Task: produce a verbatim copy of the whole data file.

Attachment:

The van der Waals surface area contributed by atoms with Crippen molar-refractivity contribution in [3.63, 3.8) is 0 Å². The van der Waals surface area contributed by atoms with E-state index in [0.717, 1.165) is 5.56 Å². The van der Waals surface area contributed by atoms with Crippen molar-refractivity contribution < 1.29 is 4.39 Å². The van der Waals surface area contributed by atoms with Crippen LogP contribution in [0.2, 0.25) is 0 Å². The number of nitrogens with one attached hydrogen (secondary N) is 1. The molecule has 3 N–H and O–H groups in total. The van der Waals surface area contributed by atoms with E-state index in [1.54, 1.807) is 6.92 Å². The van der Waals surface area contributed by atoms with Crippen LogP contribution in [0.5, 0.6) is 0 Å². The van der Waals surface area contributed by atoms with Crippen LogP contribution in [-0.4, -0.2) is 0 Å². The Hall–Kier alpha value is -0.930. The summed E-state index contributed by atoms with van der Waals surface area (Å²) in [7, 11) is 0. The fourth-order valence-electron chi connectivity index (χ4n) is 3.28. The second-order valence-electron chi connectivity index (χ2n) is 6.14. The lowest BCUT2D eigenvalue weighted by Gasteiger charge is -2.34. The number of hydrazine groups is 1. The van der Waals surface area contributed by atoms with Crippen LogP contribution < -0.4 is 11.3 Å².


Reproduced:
The van der Waals surface area contributed by atoms with Crippen molar-refractivity contribution in [3.63, 3.8) is 0 Å². The van der Waals surface area contributed by atoms with E-state index in [0.717, 1.165) is 5.56 Å². The van der Waals surface area contributed by atoms with Crippen molar-refractivity contribution < 1.29 is 4.39 Å². The van der Waals surface area contributed by atoms with Crippen LogP contribution in [0.2, 0.25) is 0 Å². The number of nitrogens with one attached hydrogen (secondary N) is 1. The molecule has 3 N–H and O–H groups in total. The van der Waals surface area contributed by atoms with E-state index in [1.54, 1.807) is 6.92 Å². The van der Waals surface area contributed by atoms with Crippen LogP contribution in [0.5, 0.6) is 0 Å². The van der Waals surface area contributed by atoms with Crippen LogP contribution in [-0.4, -0.2) is 0 Å². The Hall–Kier alpha value is -0.930. The summed E-state index contributed by atoms with van der Waals surface area (Å²) in [7, 11) is 0. The fourth-order valence-electron chi connectivity index (χ4n) is 3.28. The second-order valence-electron chi connectivity index (χ2n) is 6.14. The lowest BCUT2D eigenvalue weighted by Gasteiger charge is -2.34. The number of hydrazine groups is 1. The van der Waals surface area contributed by atoms with Crippen LogP contribution < -0.4 is 11.3 Å².